It’s 11pm on a weeknight and your child still needs the bedroom light on. You want to get enough sleep for school the next day, but it’s a struggle.
Ours New research It shows what happens to the mind and behavior of teenagers, years after they become “night owls”.
This change in sleep patterns increases the risk of behavioral problems and mental retardation in adolescence.
But it’s not all bad news for night owls.
Sleep habits change
People’s sleep Styles change During puberty. Toddlers may stay awake longer, sleep later, and lie down the next day.
Many teenagers also change from being a Morning lark to evening owl. They feel more productive and alert at night, prefer to sleep later, and wake up the next day.
This transition to “evening” may conflict with the youth’s school and work. Chronic sleep deprivation at bedtime, due to these faulty sleep schedules, explains why nocturnal teenagers are found. More danger For emotional and behavioral problems than morning larks.
New research also indicates that morning larks and night owls have something different Brain structure. This includes differences in both gray and white matter, which are linked to differences in memory, emotional well-being, attention and empathy.
Despite these links, it is not clear how this connection might be made. Does being a night owl increase vulnerability to later emotional and behavioral problems? Or do emotional and behavioral problems lead a person to be more of a night owl?
In our study, we followed teenagers for several years and tried to answer these questions.
We did it
We asked more than 200 teenagers and their parents to complete a series of questionnaires about the teens’ sleep preferences and emotional and behavioral well-being. Participants repeated these questionnaires several times over the next seven years.
The teenagers had two brain scans several years apart to check their brain development. We focused on changes in the structure of white matter that allows our brain to process information and function more efficiently.
Previous studies have shown the structure of the white matter of the morning lark and the night owl They are different.. However, our study is the first to investigate whether changes in sleep preferences affect how white matter develops over time.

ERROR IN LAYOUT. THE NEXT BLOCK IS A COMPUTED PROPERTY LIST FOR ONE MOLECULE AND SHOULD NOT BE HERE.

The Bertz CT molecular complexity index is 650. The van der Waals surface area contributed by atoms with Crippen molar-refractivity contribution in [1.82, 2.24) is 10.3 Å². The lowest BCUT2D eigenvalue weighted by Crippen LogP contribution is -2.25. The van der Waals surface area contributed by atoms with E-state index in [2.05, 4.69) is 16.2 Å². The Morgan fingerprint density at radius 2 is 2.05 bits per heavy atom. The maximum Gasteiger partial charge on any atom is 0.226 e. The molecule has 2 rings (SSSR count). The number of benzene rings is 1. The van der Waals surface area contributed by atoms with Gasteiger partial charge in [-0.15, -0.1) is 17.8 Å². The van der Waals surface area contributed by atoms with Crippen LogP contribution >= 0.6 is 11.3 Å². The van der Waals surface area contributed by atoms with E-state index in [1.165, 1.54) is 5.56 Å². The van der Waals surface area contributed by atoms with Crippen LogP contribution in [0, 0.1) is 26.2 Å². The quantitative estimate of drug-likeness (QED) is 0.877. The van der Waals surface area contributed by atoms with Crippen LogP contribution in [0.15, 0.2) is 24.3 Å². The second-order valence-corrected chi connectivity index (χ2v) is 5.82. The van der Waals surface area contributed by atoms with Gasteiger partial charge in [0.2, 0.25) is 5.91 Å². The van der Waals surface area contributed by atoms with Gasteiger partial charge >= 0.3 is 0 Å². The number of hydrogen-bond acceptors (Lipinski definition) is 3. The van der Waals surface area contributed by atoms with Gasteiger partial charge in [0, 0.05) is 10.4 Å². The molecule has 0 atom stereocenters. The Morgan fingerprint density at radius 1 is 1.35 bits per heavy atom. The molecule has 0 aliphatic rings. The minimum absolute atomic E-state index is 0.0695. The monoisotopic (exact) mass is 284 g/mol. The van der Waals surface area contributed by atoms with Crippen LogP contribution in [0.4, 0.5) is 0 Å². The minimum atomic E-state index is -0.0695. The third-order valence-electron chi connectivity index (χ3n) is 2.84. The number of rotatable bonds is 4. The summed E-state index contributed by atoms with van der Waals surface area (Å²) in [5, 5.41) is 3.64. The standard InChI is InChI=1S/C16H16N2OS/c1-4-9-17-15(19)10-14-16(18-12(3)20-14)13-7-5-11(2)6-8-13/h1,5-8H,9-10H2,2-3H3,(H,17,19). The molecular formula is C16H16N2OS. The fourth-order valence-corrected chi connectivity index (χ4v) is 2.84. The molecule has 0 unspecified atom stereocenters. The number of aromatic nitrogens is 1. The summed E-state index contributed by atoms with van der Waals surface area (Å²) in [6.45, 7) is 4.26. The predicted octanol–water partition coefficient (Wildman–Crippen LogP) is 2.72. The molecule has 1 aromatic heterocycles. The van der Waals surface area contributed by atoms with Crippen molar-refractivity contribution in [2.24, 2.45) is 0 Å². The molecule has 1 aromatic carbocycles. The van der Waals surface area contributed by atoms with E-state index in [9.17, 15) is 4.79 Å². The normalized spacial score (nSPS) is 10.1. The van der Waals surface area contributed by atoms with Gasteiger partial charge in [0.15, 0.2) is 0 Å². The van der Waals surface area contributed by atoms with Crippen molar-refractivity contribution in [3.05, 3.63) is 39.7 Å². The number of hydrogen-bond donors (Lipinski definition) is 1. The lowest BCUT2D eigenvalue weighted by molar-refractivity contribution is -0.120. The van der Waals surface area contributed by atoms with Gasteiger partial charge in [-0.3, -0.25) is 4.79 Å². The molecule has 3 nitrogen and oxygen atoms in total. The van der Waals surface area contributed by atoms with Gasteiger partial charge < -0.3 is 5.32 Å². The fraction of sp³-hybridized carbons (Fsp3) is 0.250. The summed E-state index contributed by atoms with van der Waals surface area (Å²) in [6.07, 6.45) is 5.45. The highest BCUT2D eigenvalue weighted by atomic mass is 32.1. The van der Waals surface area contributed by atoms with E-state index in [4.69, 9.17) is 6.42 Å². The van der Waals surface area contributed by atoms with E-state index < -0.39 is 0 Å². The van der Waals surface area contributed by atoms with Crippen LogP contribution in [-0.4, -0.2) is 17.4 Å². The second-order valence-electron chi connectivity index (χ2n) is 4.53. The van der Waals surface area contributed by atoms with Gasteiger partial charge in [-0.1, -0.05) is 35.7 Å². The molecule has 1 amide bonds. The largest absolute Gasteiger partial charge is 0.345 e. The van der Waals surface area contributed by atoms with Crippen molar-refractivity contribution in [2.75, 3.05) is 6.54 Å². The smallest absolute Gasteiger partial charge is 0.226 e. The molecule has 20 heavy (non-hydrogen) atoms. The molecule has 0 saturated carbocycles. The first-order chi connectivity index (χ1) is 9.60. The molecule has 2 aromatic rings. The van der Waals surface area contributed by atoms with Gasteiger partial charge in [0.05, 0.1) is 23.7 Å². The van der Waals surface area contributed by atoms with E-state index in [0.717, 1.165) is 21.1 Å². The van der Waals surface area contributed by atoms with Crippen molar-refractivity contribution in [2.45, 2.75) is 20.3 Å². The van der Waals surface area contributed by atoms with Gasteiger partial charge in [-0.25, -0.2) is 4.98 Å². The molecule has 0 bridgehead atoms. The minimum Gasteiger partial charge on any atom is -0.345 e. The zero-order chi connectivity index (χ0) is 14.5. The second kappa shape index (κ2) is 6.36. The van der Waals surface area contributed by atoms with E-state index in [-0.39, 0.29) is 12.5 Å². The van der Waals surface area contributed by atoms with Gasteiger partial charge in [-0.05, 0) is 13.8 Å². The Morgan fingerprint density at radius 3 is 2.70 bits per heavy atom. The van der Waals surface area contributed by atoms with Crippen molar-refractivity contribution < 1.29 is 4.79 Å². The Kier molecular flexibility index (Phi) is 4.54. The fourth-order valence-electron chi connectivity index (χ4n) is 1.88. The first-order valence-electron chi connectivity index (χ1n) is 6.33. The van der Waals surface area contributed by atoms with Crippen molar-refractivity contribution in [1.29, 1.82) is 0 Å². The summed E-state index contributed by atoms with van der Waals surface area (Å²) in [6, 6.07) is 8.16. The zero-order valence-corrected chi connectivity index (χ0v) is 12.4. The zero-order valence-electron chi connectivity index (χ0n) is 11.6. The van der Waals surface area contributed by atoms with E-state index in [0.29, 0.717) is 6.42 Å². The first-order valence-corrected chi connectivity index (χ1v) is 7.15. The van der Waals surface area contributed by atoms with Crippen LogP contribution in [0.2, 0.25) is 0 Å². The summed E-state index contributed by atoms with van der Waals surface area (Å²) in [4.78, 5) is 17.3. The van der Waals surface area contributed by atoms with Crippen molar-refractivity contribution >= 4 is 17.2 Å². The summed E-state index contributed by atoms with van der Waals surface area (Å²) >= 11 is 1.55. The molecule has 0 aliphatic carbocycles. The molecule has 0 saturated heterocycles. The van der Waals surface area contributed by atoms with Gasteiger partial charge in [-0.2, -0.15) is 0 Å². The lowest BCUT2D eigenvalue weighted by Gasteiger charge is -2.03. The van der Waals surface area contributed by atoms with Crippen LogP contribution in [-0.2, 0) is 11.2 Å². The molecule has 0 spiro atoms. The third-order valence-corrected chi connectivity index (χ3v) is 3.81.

Here’s what we got.
Adolescents who became nocturnal in early adolescence (around 12-13 years old) had behavior problems several years later. This includes more violence, law breaking and anti-social behaviour.
But they weren’t prone to emotional problems like depression or low mood.
Importantly, this relationship did not occur in the opposite direction. In other words, we found that early emotional and behavioral problems did not influence whether a teenager became a morning lark or a night owl in late adolescence.
Our research shows that toddlers who transition to being night owls have different brain development than toddlers who remain morning larks.
We found that the white matter of the night owl did not reach the same level as the juveniles of the morning lark.
We know the development of white matter It is important To support the cognitive, emotional and behavioral development of adolescents.
What are the implications?
These findings will be developed Previous research It shows differences in brain structure between morning larks and night owls. It also builds on previous research that shows these changes are likely to come. In the teenage years.
Importantly, we show that being a night owl increases the risk of behavioral problems and delayed intellectual development in adolescence, but not in adolescence.
These findings highlight the importance of focusing on sleep-wake habits in early adolescence to support later emotional and behavioral health. We know getting enough sleep Very important For both mental and emotional health.
Here is some good news
It’s not all bad news for night owls. Our research shows that morning lark and night owl preferences are not set in stone. Research shows that we can adjust our sleep choices and habits.
For example, exposure to light (even artificial light) changes our circadian rhythms, which in turn affects our sleep patterns. So reducing exposure to bright lights and screens at night may be one way. To improve Our choices and driving to sleep.
Exposure to light First thing in the morning helps shift our internal clock to a morning-oriented rhythm. Before going to school or work, you can encourage your children to eat breakfast outside or go to the balcony or garden.
Rebecca CooperPhD Candidate in Neuropsychiatry; University of Melbourne; Maria de BiaseSenior Researcher, Psychiatry; University of MelbourneAnd Vanessa CropleySenior Researcher, University of Melbourne
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